Appeal from the Judgment of Sentence March 23, 1987 in the Court of Common Pleas of Philadelphia County, Criminal No. 84-09-219 220 223 & 224.
Aaron C. Finestone, Philadelphia, for appellant.
Hugh J. Burns, Jr., Assistant District Attorney, Philadelphia, for Commonwealth, appellee.
Cirillo, President Judge, and Brosky and Beck, JJ.
[ 371 Pa. Super. Page 156]
This is an appeal from the judgment of sentence of the Court of Common Pleas of Philadelphia County challenging the conviction of Richard Wienckowski by a jury for possession of an instrument of crime, simple assault, involuntary deviate sexual intercourse, and kidnapping. C. Van Youngman, Esquire, represented Wienckowski at trial and subsequently filed post-verdict motions challenging the weight and sufficiency of the evidence. Aaron Finestone, Esquire, represented Wienckowski on these post-verdict motions, and supplemented them with post-verdict motions alleging ineffective assistance of counsel. An evidentiary hearing was held on the ineffectiveness issue. Shortly thereafter, the post-verdict motions, both initial and supplemental, were argued, briefed, and denied.
[ 371 Pa. Super. Page 157]
On the lesser charges of simple assault and possession of an instrument of crime, Wienckowski was sentenced to identical one-to two-year periods of incarceration to run concurrently with a six- to fifteen-year sentence on the involuntary deviate sexual intercourse conviction. On the kidnapping charge, he received a sentence of four to fifteen years to run consecutively with the sentence on the sex offense, bringing his period of incarceration to a total of ten to thirty years. Counsel filed a motion to reconsider sentence in which he argued merger and challenged the imposition of consecutive sentences. The trial judge granted him limited relief by suspending the sentence for simple assault on the grounds of merger and reimposing the same sentence on the other convictions.
On appeal, Wienckowski raises three issues with respect to his conviction and sentencing. First, he argues that his trial counsel was ineffective in: (1) giving an inadequate opening statement; (2) bringing out damaging evidence which had not been introduced by the Commonwealth; and (3) attacking Wienckowski's character during closing argument and pronouncing him guilty of crimes for which he had not been charged. Wienckowski's second contention is that the trial court's verdict was based on insufficient evidence or was contrary to the weight of the evidence, due to the lack of credibility of the complaining witness. The appellant's final contention is that the trial court erred in imposing consecutive sentences. We affirm.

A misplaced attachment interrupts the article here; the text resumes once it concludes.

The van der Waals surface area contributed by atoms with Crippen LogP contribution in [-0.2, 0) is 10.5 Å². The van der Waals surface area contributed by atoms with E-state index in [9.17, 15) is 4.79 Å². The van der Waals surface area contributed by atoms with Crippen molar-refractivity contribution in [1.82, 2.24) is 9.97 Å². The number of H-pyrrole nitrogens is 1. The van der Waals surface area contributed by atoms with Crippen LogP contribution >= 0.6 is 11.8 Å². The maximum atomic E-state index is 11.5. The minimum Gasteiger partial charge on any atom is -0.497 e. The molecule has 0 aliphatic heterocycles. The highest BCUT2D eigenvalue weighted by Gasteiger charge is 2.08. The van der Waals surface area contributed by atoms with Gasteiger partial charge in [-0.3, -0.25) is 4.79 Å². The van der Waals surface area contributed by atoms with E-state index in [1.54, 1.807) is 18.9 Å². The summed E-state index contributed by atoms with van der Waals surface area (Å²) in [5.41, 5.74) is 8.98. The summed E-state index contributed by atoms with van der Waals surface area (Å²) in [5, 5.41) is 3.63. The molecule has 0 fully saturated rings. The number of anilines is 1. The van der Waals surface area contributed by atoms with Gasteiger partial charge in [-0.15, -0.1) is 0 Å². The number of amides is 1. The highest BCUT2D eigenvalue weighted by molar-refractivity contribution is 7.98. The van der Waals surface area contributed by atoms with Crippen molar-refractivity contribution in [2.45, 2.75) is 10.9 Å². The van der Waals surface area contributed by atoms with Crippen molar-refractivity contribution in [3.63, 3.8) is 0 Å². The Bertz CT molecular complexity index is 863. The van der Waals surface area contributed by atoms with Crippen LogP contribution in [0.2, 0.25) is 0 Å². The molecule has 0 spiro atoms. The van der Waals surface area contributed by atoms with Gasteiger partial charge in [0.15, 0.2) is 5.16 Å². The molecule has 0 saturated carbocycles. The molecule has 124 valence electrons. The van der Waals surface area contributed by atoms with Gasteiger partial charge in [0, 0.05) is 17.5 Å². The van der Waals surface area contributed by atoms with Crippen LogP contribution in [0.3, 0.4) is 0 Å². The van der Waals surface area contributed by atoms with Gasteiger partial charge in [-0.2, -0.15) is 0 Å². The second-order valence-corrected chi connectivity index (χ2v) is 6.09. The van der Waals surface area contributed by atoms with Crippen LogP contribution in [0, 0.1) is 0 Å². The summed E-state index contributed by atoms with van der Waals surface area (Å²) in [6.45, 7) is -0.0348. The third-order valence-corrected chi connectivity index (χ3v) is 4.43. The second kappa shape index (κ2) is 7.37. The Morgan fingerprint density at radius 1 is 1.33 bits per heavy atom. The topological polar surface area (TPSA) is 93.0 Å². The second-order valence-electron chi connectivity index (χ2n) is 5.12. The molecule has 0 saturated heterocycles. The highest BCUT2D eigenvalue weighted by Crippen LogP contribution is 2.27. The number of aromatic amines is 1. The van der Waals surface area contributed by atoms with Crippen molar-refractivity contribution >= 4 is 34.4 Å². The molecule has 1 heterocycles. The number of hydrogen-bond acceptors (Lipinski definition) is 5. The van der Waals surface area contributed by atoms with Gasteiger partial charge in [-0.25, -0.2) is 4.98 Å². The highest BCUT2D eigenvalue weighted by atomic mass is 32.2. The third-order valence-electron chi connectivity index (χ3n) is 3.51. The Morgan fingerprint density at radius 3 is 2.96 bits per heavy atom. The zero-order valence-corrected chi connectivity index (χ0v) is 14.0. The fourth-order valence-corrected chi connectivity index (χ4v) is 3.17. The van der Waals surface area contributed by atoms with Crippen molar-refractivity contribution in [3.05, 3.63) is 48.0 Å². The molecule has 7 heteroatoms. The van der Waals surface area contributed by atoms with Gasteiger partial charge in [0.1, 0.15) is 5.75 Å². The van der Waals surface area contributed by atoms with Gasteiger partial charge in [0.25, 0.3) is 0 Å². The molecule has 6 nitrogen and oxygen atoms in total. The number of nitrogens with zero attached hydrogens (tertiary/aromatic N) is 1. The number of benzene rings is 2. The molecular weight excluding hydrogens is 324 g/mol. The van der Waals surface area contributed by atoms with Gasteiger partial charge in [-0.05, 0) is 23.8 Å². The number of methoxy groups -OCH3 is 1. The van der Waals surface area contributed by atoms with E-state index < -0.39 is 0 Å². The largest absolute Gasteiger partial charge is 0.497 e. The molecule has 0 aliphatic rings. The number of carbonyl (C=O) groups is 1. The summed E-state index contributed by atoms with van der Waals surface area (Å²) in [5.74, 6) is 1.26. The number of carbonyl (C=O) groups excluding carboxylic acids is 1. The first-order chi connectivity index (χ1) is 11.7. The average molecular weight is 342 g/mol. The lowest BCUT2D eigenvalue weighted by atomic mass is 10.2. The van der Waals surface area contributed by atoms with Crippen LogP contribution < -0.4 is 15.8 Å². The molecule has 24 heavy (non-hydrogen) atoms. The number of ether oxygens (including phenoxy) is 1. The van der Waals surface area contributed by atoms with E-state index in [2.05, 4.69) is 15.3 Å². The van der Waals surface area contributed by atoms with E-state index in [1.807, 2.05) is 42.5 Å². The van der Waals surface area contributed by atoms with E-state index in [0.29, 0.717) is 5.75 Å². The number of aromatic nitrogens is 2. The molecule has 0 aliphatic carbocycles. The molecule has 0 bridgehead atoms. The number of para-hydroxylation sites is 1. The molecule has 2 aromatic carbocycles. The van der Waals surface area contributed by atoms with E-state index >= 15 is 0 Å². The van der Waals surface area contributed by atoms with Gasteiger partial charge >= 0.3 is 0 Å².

Ineffectiveness of Counsel
In any ineffectiveness of counsel claim, the standard for determining counsel's ineffectiveness is based upon the presumption of competent stewardship, and the burden of proving otherwise is on the defendant. See Commonwealth v. Westcott, 362 Pa. Super. 176, 523 A.2d 1140 (1987).
To make out a valid claim of ineffectiveness of counsel, then, a defendant must first demonstrate that the underlying issue is of arguable merit. If so, inquiry must then be made into whether the course of action chosen by counsel was not reasonably designed to protect the defendant's
[ 371 Pa. Super. Page 158]
best interests. Id. Finally, the defendant must show that he was actually prejudiced by his counsel's ineffectiveness. Commonwealth v. ...